Lower austria3

    Lower Austria

    Observations, economic profile

    • Top 3 highest and lowest specialisations

    • Highlights

      • Recent data missing for several sectors

      • Specialisations and under-specialisations appear relatively stable over time


    Austria3

    Austria

    Scientific profile according to the Activity Index

    Data source: Thomson Reuters Web of Knowledge


    Upper austria scientific profile according to the activity index

    Upper AustriaScientific profile (accordingto the Activity Index)

    Data source: Thomson Reuters Web of Knowledge


    Upper austria scientific profile according to the activity index1

    Upper AustriaScientific profile (accordingto the Activity Index)

    Specialisation within the science fields with the highest relative activity (AI values are given in chronological order)

    • Mathematics (H)

    • Mathematics, Applied (AI=1.76; 1.87; 1.67)

    • Physics (P)

    • Instruments & Instrumentation (AI=0.70; 1.07; 1.44)

    • Physics, Applied (AI=1.49; 1.59; 1.45)

    • Physics, Mathematical (AI=0.68; 1.20; 1.99)

    • Physics, Condensed Matter (AI=2.17; 1.83; 1.73)

    Data source: Thomson Reuters Web of Knowledge


    Upper austria scientific profile according to the activity index2

    Upper AustriaScientific profile (accordingto the Activity Index)

    Subject categories of specialisation outside the ‘focus fields’ with the (AI values are given in chronological order)

    Legend: PZ: Metallurgy and Metallurgical Engineering; QG Material Sciences, Coatings & Films; ZA, Urology & Nephrology

    Data source: Thomson Reuters Web of Knowledge


    Upper austria scientific profile

    Upper AustriaScientific profile

    • Striking observations:

    • General trends

      • Rather low scientific output activities

      • High specialisation in Mathematics (Increasing) and Physics (decreasing)

    • Highlights

      • In the ‘focus fields’: Applied Mathematics and strong growth in Instruments and Instrumentation and mathematical physics. Applied Physics and Condensed Matter are still specialism but declining.

      • Outside the ‘focus fields’: Specialism in three fields: Two in chemistry: Metallurgy; Material Sciences, Coatings and Films and one medical discipline: Urology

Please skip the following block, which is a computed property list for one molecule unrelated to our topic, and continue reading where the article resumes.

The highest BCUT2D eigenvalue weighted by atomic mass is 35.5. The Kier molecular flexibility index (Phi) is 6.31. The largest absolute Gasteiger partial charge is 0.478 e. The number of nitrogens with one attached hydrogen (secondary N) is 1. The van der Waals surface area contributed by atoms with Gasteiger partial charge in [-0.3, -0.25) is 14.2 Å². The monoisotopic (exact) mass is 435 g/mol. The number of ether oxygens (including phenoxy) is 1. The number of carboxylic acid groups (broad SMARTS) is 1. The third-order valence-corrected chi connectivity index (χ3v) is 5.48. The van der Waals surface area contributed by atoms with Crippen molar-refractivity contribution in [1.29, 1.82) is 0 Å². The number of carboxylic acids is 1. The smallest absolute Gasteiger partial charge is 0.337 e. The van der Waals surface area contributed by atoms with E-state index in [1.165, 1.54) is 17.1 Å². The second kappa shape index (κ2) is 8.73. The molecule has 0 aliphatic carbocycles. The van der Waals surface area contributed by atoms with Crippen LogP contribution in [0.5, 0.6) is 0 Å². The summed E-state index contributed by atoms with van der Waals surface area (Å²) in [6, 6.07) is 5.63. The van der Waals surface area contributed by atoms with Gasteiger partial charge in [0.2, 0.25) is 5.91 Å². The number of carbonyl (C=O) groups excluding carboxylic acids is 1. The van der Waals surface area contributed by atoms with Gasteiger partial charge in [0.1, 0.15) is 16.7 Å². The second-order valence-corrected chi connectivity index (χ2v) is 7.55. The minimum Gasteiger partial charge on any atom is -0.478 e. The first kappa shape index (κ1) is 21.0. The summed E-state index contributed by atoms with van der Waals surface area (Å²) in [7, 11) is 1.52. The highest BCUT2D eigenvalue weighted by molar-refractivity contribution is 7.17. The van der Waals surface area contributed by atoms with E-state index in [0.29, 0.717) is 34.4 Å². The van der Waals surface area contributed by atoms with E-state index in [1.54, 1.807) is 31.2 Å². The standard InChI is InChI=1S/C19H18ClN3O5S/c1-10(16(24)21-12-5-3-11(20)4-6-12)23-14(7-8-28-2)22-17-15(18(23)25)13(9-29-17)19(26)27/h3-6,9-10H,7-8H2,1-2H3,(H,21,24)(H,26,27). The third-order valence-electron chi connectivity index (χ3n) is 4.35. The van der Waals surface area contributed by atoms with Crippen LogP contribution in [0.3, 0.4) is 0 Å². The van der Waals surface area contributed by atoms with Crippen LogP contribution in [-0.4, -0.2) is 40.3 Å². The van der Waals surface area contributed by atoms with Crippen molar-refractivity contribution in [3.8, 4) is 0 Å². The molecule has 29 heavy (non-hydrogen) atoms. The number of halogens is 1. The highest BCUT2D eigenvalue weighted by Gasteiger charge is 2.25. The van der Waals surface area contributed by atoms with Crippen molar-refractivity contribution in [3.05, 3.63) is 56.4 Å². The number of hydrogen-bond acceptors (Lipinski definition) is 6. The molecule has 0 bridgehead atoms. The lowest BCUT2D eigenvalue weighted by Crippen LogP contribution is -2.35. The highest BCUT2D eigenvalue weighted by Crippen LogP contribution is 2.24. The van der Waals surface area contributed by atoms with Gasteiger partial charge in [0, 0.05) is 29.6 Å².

Data source: Thomson Reuters Web of Knowledge


    Upper austria technological profile

    Upper AustriaTechnological profile:


    Austria4

    Austria


    Upper austria

    Upper Austria


    Upper austria1

    Upper Austria

    Observations, technology profile

    • Top 3 highest and lowest specialisations

    • Highlights

      • High level of technological activity in Machine Tools over the whole period. Since 2006, also high activity levels in Civil Engineering and in Other special machines

      • High activity in Machinery-related fields also visible in the regional specialisation profile (and strong under-specialisation in Communication and IT related fields)

      • RTAN for Microstructure and nano-technology shows strong increase over time  from outspoken under-specialisation at the end of the nineties to modest level of specialisation by 2006-2009.


    Austria5

    Austria

    Data source: OECD


    Upper austria2

    Upper Austria

    Data source: OECD


    Upper austria3

    Upper Austria

    Observations, economic profile

    • Top 3 highest and lowest specialisations

    • Highlights

      • Specialisations and under-specialisations are relatively stable over time


    General observations

    General observations


    What do we see

    What do we see?

    • Classification schemes in science – technology –economics are (only) partially convergent, however:

      • The baseline does reveal patterns of specialization at the level of science, technology and economic base that are quite finegrained taking into account the benchmarking needs --- 60 subfields / 170 disciplines (science), 35 Fraunhofer technology categories, 32 economic sectors

      • Observation of the three specialization axes (S-T-E) indicates that subsets of the S-T-E indicator base reveal patterns of alignment and non-alignment


    What do we see1

    What do we see?

    • Classification schemes in science – technology –economics are (only) partially convergent, however:

      • Linking S-T-E configurations to 3S typology (radical foundation, transformation, diversification, modernization) is an opportunity

      • S-T-E indicators --- as described & highlighted --- should be used in an interactive, policy learning dialogue and should not be expected to direct a top-down agenda --- the classification methodology allows for such interactive approach, cfr. case studies